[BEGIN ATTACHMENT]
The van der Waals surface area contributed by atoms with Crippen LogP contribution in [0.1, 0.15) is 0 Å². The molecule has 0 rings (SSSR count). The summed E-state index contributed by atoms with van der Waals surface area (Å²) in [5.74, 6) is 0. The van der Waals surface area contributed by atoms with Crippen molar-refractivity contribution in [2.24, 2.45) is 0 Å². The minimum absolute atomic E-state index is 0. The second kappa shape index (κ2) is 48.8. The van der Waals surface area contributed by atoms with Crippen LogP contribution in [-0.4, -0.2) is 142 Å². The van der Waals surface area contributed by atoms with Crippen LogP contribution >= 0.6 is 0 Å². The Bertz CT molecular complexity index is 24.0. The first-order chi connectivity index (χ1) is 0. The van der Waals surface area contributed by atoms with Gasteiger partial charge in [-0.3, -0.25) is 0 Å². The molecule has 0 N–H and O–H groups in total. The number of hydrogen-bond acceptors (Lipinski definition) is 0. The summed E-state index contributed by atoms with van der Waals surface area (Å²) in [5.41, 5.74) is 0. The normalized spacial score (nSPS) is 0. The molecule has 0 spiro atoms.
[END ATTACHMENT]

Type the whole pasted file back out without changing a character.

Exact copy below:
The van der Waals surface area contributed by atoms with Crippen LogP contribution in [0.1, 0.15) is 0 Å². The molecule has 0 rings (SSSR count). The summed E-state index contributed by atoms with van der Waals surface area (Å²) in [5.74, 6) is 0. The van der Waals surface area contributed by atoms with Crippen molar-refractivity contribution in [2.24, 2.45) is 0 Å². The minimum absolute atomic E-state index is 0. The second kappa shape index (κ2) is 48.8. The van der Waals surface area contributed by atoms with Crippen LogP contribution in [-0.4, -0.2) is 142 Å². The van der Waals surface area contributed by atoms with Crippen LogP contribution >= 0.6 is 0 Å². The Bertz CT molecular complexity index is 24.0. The first-order chi connectivity index (χ1) is 0. The van der Waals surface area contributed by atoms with Gasteiger partial charge in [-0.3, -0.25) is 0 Å². The molecule has 0 N–H and O–H groups in total. The number of hydrogen-bond acceptors (Lipinski definition) is 0. The summed E-state index contributed by atoms with van der Waals surface area (Å²) in [5.41, 5.74) is 0. The normalized spacial score (nSPS) is 0. The molecule has 0 spiro atoms.